That first center, based at City College of San Francisco, has expanded to include nine others nationwide. That includes, I'm proud to say, the Northwest Washington Welcome Back Center at Edmonds Community College in Lynnwood, part of the Welcome Back Initiative (www.welcomebackinitiative.org).
The Welcome Back program, for immigrants who are either citizens or have green cards, helps put their experience, training, and knowledge -- not to mention bilingual skills -- to work in their new communities. More than 65 people -- from 27 different countries and speaking 30 different languages -- have seen positive results from the program at EdCC.
The program's benefit to immigrant health care workers is huge.
Many arrive here and learn that their training does not translate to a comparable job. Consequently, they may find themselves on public support and working low level jobs. But, with help from EdCC's Welcome Back Center, they can obtain their Washington state license, seek guidance in reaching their health care career goals, or explore other options in the health care field.
Just as important is the program's benefit to communities, which can further diversify their workforces. Our cities and towns are better served if more people make appointments for well-baby checks, prenatal care, and other important visits. And research shows that immigrants are more likely to get regular checkups if they feel a connection to their health care providers. It's simply more efficient if patients connect with those who speak their language and understand their culture. There are plenty of success stories. Here's just one:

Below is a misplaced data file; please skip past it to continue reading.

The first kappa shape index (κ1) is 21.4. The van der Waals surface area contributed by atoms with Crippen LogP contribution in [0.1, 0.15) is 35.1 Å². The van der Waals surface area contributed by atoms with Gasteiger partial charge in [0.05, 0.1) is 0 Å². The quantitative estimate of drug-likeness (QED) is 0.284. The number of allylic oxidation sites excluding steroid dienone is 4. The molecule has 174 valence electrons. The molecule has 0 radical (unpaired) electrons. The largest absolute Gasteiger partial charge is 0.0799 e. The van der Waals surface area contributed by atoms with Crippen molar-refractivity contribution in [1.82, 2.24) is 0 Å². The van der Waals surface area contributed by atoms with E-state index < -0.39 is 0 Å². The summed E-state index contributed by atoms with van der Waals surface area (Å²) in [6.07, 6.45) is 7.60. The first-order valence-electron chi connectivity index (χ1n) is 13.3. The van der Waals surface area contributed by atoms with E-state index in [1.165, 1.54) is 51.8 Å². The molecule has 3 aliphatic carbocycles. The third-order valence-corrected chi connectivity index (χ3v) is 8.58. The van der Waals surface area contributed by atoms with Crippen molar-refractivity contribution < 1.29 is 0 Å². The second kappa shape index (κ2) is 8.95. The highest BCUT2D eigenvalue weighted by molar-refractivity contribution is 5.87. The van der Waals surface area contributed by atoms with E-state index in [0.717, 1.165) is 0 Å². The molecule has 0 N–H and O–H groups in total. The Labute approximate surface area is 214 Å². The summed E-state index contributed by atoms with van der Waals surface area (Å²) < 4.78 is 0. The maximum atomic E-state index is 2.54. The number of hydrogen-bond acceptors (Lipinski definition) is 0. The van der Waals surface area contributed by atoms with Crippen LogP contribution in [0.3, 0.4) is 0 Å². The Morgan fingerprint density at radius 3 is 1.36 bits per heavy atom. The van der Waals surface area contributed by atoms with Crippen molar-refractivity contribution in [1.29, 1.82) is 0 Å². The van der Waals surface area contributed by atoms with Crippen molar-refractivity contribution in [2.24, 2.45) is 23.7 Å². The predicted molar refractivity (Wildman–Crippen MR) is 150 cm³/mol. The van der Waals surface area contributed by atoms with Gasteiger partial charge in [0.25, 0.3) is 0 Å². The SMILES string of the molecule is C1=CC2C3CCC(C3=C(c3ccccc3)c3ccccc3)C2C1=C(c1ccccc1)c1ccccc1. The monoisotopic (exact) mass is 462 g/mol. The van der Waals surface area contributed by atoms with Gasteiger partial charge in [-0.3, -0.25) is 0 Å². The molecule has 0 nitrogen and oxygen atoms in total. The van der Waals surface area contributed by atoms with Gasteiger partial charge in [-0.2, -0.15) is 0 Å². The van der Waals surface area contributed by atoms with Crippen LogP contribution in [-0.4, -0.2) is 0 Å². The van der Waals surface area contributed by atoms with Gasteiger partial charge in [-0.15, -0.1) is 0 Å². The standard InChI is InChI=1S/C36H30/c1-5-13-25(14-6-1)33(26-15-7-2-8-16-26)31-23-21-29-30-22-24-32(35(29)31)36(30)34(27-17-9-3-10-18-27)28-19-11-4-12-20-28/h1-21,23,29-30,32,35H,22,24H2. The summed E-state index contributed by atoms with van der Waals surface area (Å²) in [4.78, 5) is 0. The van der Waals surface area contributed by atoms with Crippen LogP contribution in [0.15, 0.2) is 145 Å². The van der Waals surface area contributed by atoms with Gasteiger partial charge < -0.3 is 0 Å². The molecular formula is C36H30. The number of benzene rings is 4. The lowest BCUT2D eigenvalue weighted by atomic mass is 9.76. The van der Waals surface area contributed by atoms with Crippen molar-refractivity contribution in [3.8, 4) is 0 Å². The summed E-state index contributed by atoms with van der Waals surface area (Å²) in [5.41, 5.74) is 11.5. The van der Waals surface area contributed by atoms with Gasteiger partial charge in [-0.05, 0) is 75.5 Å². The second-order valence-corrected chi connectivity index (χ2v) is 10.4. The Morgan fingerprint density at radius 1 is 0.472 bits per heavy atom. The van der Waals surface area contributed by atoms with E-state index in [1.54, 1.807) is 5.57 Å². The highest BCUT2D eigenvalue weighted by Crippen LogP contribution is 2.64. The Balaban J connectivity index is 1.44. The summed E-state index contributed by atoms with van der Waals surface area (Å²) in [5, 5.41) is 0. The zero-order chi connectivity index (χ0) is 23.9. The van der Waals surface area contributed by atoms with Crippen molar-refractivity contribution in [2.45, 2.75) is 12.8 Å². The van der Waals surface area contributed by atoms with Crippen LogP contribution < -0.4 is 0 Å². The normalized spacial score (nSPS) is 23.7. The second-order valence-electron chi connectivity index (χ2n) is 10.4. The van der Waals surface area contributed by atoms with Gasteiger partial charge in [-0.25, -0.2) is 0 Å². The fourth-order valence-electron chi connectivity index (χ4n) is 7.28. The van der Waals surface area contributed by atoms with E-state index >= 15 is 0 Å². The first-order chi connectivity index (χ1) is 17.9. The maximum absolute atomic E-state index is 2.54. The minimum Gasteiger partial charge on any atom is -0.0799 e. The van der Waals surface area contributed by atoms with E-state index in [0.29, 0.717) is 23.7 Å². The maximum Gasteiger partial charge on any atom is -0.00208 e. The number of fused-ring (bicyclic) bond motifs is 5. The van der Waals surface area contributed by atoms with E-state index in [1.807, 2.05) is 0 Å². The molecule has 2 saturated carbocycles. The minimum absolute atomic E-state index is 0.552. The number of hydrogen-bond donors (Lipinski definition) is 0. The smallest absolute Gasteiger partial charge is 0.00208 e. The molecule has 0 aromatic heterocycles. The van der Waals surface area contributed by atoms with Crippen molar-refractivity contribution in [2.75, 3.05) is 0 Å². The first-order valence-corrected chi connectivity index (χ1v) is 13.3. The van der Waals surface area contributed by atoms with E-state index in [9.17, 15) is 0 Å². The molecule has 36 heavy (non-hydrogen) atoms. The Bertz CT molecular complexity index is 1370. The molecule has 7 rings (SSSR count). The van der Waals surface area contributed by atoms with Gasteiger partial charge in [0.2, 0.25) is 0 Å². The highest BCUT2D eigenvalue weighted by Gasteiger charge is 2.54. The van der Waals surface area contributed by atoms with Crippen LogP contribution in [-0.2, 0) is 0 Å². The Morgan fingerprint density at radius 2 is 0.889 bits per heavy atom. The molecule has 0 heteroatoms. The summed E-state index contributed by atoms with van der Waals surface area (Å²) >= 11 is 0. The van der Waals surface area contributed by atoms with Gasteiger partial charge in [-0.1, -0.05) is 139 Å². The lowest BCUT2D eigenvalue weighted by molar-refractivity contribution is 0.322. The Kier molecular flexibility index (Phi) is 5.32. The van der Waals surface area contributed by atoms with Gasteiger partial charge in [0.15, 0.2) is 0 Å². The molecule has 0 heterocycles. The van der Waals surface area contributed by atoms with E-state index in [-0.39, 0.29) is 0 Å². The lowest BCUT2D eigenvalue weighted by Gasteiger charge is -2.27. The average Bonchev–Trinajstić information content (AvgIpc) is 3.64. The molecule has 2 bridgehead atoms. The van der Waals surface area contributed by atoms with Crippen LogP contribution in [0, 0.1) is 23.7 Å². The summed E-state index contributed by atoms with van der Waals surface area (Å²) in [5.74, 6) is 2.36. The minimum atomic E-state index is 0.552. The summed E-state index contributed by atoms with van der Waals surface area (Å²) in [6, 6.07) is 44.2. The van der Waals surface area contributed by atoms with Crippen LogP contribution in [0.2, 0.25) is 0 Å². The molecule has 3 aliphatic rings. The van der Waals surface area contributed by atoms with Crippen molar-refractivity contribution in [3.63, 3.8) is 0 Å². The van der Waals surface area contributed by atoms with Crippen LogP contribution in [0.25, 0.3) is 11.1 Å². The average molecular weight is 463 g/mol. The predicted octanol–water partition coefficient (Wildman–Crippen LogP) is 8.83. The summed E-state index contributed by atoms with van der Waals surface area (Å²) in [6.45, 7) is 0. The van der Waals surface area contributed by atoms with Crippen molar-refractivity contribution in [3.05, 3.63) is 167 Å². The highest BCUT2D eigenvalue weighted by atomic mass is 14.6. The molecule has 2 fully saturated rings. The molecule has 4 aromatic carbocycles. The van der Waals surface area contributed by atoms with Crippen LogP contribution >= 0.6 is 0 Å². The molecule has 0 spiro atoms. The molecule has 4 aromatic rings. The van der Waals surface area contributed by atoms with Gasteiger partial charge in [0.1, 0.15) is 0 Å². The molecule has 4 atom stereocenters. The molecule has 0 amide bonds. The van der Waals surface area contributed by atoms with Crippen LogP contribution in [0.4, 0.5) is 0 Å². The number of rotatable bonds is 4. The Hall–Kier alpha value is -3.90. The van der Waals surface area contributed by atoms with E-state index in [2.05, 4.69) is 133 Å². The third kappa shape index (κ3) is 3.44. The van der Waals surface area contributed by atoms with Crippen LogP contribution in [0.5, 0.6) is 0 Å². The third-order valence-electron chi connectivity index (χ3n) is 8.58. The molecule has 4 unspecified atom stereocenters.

A doctorate-level pharmacist entered the Welcome Back Center one day, seeking help in qualifying to take the pharmacy licensing exam. A permanent U.S. resident, she was seeking credit for the education, training, and experience she earned in Iran.
Although she trained as a pharmacy technician at EdCC in hope of finding related employment, her real goal was to become a licensed pharmacist. However, the Washington State Department of Health determined that she needed an additional 1,000 hours of clinical supervision as an intern -- almost six months working full-time -- to qualify for the exam.
Prior to arriving at the center, this hard-working woman told me she'd sent out more than 100 inquiries for jobs and internships, with no luck. But although internship opportunities for any health training program are usually limited to currently enrolled students, thanks to the Welcome Back Center this pharmacist was able to secure a spot at a nearby tribal clinic pharmacy.
I'm happy to say she's now well on her way to becoming fully licensed to practice.
Getting back into the heath care field is not easy, as our pharmacist from Iran will tell you. The time and energy participants must put forth takes a concentrated commitment, meaning those who want to enter health-care professions in the U.S. are highly motivated. But it's not simply motivation that's required. Those seeking licensing take the same tests as everyone else, so they must be fluent in English and have a working understanding of current medical practices and procedures in their fields.
Here's the challenge: Helping immigrants assimilate into health care professions is not something accomplished in the short term. Welcome Back Centers are nonprofit, and services are free. We rely on grant funding, which is money well spent for both immigrants and their communities.
To learn more about the Northwest Washington Welcome Back Center at Edmonds Community College, go to www.edcc.edu/welcomeback.
Lisa Hager is coordinator of the Northwest Washington Welcome Back Center at Edmonds Community College. You can contact her at email@example.com.
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